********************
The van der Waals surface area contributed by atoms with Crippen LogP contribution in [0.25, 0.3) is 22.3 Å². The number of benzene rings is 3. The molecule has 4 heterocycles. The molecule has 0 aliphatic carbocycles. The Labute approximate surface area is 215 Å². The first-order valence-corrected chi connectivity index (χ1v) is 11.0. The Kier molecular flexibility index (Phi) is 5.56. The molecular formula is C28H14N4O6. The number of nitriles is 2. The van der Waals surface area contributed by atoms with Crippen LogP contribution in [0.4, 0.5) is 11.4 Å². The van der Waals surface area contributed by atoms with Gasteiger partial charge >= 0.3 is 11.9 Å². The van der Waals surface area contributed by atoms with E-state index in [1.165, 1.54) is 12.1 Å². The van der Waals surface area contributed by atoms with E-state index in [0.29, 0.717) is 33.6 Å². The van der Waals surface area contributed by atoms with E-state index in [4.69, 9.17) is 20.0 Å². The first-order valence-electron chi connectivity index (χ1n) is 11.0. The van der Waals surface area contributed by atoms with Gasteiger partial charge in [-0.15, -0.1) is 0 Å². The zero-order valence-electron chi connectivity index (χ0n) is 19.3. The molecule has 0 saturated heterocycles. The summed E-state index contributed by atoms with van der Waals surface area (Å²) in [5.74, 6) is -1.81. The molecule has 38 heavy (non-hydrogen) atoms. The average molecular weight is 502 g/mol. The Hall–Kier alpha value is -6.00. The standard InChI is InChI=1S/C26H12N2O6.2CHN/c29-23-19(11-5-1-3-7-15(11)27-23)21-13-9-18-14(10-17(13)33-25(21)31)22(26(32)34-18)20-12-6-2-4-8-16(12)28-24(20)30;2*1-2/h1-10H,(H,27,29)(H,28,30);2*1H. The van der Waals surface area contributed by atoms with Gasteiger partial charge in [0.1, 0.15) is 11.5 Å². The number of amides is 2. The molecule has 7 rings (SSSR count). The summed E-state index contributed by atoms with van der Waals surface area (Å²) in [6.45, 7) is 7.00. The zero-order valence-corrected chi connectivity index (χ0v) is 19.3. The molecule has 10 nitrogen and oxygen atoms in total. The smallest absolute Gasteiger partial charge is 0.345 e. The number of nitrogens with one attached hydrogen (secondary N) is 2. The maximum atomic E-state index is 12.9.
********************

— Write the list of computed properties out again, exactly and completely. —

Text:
The van der Waals surface area contributed by atoms with Crippen LogP contribution in [0.25, 0.3) is 22.3 Å². The number of benzene rings is 3. The molecule has 4 heterocycles. The molecule has 0 aliphatic carbocycles. The Labute approximate surface area is 215 Å². The first-order valence-corrected chi connectivity index (χ1v) is 11.0. The Kier molecular flexibility index (Phi) is 5.56. The molecular formula is C28H14N4O6. The number of nitriles is 2. The van der Waals surface area contributed by atoms with Crippen LogP contribution in [0.4, 0.5) is 11.4 Å². The van der Waals surface area contributed by atoms with Gasteiger partial charge >= 0.3 is 11.9 Å². The van der Waals surface area contributed by atoms with E-state index in [1.165, 1.54) is 12.1 Å². The van der Waals surface area contributed by atoms with E-state index in [0.29, 0.717) is 33.6 Å². The van der Waals surface area contributed by atoms with E-state index in [4.69, 9.17) is 20.0 Å². The first-order valence-electron chi connectivity index (χ1n) is 11.0. The van der Waals surface area contributed by atoms with Gasteiger partial charge in [-0.15, -0.1) is 0 Å². The zero-order valence-electron chi connectivity index (χ0n) is 19.3. The molecule has 0 saturated heterocycles. The summed E-state index contributed by atoms with van der Waals surface area (Å²) in [5.74, 6) is -1.81. The molecule has 38 heavy (non-hydrogen) atoms. The average molecular weight is 502 g/mol. The Hall–Kier alpha value is -6.00. The standard InChI is InChI=1S/C26H12N2O6.2CHN/c29-23-19(11-5-1-3-7-15(11)27-23)21-13-9-18-14(10-17(13)33-25(21)31)22(26(32)34-18)20-12-6-2-4-8-16(12)28-24(20)30;2*1-2/h1-10H,(H,27,29)(H,28,30);2*1H. The van der Waals surface area contributed by atoms with Gasteiger partial charge in [0.1, 0.15) is 11.5 Å². The number of amides is 2. The molecule has 7 rings (SSSR count). The summed E-state index contributed by atoms with van der Waals surface area (Å²) in [6.45, 7) is 7.00. The zero-order valence-corrected chi connectivity index (χ0v) is 19.3. The molecule has 10 nitrogen and oxygen atoms in total. The smallest absolute Gasteiger partial charge is 0.345 e. The number of nitrogens with one attached hydrogen (secondary N) is 2. The maximum atomic E-state index is 12.9.